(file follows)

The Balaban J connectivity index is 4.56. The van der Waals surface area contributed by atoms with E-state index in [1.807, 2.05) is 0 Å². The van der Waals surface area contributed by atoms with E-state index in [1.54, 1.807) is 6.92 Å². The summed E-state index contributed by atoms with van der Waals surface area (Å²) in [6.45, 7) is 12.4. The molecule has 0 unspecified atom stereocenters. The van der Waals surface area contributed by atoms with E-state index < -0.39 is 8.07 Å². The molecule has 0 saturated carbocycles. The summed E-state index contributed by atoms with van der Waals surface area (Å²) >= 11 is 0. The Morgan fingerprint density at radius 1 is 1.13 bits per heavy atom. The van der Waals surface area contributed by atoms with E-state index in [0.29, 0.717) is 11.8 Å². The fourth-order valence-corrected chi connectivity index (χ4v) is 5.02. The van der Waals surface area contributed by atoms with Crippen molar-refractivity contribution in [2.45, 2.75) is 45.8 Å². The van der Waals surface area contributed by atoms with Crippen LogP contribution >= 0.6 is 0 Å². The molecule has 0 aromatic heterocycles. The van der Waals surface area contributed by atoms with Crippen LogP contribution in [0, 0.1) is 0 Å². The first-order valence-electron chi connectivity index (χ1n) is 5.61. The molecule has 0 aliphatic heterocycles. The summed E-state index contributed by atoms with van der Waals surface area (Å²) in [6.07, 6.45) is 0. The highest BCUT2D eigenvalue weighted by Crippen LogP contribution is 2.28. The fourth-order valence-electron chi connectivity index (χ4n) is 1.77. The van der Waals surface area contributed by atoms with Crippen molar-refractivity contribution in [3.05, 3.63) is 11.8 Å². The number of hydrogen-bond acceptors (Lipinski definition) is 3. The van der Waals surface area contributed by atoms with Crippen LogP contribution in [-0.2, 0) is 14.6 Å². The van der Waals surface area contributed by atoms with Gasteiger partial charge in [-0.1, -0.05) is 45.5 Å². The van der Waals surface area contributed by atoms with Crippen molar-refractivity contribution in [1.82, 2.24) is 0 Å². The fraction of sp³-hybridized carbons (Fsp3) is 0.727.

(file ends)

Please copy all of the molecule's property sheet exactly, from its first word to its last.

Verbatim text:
The Balaban J connectivity index is 4.56. The van der Waals surface area contributed by atoms with E-state index in [1.807, 2.05) is 0 Å². The van der Waals surface area contributed by atoms with E-state index in [1.54, 1.807) is 6.92 Å². The summed E-state index contributed by atoms with van der Waals surface area (Å²) in [6.45, 7) is 12.4. The molecule has 0 unspecified atom stereocenters. The van der Waals surface area contributed by atoms with E-state index < -0.39 is 8.07 Å². The molecule has 0 saturated carbocycles. The summed E-state index contributed by atoms with van der Waals surface area (Å²) >= 11 is 0. The Morgan fingerprint density at radius 1 is 1.13 bits per heavy atom. The van der Waals surface area contributed by atoms with E-state index in [0.29, 0.717) is 11.8 Å². The fourth-order valence-corrected chi connectivity index (χ4v) is 5.02. The van der Waals surface area contributed by atoms with Crippen molar-refractivity contribution in [2.45, 2.75) is 45.8 Å². The van der Waals surface area contributed by atoms with Crippen LogP contribution >= 0.6 is 0 Å². The molecule has 0 aromatic heterocycles. The van der Waals surface area contributed by atoms with Crippen LogP contribution in [0, 0.1) is 0 Å². The first-order valence-electron chi connectivity index (χ1n) is 5.61. The molecule has 0 aliphatic heterocycles. The summed E-state index contributed by atoms with van der Waals surface area (Å²) in [6.07, 6.45) is 0. The highest BCUT2D eigenvalue weighted by Crippen LogP contribution is 2.28. The fourth-order valence-electron chi connectivity index (χ4n) is 1.77. The van der Waals surface area contributed by atoms with Crippen molar-refractivity contribution in [3.05, 3.63) is 11.8 Å². The number of hydrogen-bond acceptors (Lipinski definition) is 3. The van der Waals surface area contributed by atoms with Crippen LogP contribution in [-0.2, 0) is 14.6 Å². The van der Waals surface area contributed by atoms with Gasteiger partial charge in [-0.1, -0.05) is 45.5 Å². The van der Waals surface area contributed by atoms with Crippen molar-refractivity contribution in [1.82, 2.24) is 0 Å². The fraction of sp³-hybridized carbons (Fsp3) is 0.727.